President Obama’s budget ask for the Department of Veterans Affairs continue to climb, and for FY2016 the VA budget request will be $168.8 billion, an increase of 73 percent since 2009.
In a statement released Monday, VA Secretary Robert McDonald said, “VA has before it one of the greatest opportunities in its history to enhance care for Veterans and build a more efficient and effective system. This budget will allow us to continue important progress to better serve Veterans, their families and their survivors. We are listening to what Veterans, Congress, employees, Veterans Service Organizations (VSOs), and other stakeholders are telling us. We aspire to make VA a model agency that is held up as an example for other government agencies to follow with respect to customer experience, efficient and effective operations, and taxpayer stewardship.”
The request includes $95.3 billion in mandatory spending, which goes to fund the benefits programs such as disability compensation, pensions, and education. That is more than double the VA’s mandatory spending in 2009 ($47.1 billion). The discretionary spending total request of $73.5 billion for 2016 will be used largely for veterans health care.
Of course, this is merely the administration’s request. Congress will weigh in with its own take on appropriations for the VA.
Here a highlighted breakdown of President Obama’s request by area:
Health care ($63.2 billion)
- $7.5 billion for mental health
- $2.8 billion for prosthetics
- $556 million for spinal cord injuries
- $232 million for traumatic brain injuries
- $243 million for readjustment counseling
- $7.5 billion for long-term care
- $1.2 billion in telehealth funding, which helps patients monitor chronic health care conditions and increases access to care, especially in rural and remote locations
- $446 million for health care services specifically designed for women, an increase of 8.3 percent over the present level
- $598 million for the activation of new and enhanced health care facilities
- $1.1 billion for major construction projects to expand access to health care
Improved IT for claims processing ($431 million)
- $290 million ($253 million in Information Technology and $37 million in VBA) to support the electronic claims processing system – the Veterans Benefits Management System (VBMS)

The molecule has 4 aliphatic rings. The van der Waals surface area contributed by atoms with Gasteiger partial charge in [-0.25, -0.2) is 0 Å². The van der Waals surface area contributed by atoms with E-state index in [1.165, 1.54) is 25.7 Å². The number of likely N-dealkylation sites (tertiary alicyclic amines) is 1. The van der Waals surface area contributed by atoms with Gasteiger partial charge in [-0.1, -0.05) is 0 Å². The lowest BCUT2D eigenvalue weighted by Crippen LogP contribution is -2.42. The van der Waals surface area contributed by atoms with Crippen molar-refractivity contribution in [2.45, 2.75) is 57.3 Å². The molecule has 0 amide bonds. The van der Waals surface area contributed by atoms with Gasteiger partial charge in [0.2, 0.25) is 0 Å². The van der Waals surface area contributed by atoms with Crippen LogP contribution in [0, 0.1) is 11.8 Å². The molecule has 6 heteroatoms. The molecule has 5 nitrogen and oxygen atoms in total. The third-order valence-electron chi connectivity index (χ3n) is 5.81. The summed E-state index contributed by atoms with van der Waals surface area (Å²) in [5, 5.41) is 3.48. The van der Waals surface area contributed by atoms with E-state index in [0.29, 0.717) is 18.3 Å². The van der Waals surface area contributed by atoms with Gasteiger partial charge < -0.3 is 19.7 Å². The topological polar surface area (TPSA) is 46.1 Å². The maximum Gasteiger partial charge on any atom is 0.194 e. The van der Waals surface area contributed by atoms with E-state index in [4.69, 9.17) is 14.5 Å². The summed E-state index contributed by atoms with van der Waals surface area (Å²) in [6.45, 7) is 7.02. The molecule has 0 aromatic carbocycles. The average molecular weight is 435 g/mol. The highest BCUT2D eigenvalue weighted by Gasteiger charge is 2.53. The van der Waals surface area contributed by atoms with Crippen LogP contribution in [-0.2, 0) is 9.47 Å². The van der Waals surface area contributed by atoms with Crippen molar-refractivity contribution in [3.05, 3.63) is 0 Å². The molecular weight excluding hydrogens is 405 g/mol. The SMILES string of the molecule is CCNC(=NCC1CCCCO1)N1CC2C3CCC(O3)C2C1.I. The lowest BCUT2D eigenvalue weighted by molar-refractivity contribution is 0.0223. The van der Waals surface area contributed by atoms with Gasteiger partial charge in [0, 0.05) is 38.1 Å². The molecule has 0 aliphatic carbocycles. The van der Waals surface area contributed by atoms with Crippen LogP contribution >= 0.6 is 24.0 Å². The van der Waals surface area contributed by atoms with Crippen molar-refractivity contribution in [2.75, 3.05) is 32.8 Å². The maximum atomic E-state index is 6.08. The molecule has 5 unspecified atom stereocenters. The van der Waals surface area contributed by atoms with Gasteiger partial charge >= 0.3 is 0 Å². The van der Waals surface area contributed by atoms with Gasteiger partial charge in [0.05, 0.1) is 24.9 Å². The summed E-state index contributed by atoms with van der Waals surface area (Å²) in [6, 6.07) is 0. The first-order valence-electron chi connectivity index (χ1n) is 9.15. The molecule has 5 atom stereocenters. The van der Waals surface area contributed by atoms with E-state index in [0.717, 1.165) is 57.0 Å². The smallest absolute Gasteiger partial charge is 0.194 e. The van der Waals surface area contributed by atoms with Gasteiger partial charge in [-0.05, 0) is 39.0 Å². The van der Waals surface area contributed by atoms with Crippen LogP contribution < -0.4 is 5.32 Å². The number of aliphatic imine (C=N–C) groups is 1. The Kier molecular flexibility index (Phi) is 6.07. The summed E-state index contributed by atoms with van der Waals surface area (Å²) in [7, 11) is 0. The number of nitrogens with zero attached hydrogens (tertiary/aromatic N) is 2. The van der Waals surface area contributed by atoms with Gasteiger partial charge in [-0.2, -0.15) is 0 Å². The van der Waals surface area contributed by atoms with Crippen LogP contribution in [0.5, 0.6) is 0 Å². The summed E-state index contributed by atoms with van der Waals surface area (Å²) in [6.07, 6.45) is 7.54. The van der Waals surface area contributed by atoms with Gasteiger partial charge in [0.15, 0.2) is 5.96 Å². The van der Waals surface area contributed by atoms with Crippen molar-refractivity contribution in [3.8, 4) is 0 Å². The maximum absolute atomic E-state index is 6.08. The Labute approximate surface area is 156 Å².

- $141 million for Veterans Claims Intake Program (VCIP) to continue conversion of paper records, such as medical records, into electronic images and data in VBMS
Veteran homelessness ($1.4 billion)
- $300 million for Supportive Services for Veteran Families (SSVF) to promote housing stability
- $374 million for the HUD-VASH program wherein VA provides case management services for at-risk Veterans and their families and HUD provides permanent housing through its Housing Choice Voucher program
- $201 million in grant and per diem payments that support temporary housing provided by community-based organizations
Veterans Choice Act
The Veterans Choice Act provided $5 billion in mandatory funding to increase Veterans’ access to health care by hiring more physicians and staff and improving the VA’s physical infrastructure. It also provided $10 billion in mandatory funding through 2017 to establish a temporary program (the Veterans Choice Program) improving Veterans’ access to health care by allowing eligible Veterans who meet certain wait-time or distance standards to use eligible health care providers outside of the VA system.
Other request highlights
- $86.6 million for improved customer service applications for online self-service portals and call center agent-assisted inquiries
- $5.9 million to bring into full operation two new national cemeteries opening in 2015, and to activate one new national cemetery and one rural National Veterans Burial Ground in 2016
- $266 million to administer the VA-run system of 133 national cemeteries
- $4.1 billion for information technology (IT), including investments to modernize Veterans’ electronic health records, improve Veterans’ access to benefits, and IT infrastructure
- $1.7 billion in construction, cemetery grants, and extended care grants to include nine VHA major construction projects and four gravesite expansion projects
So, how does the spending in those areas sound to you? What are the major funding deficits or unfunded but necessary programs? Let us hear from you.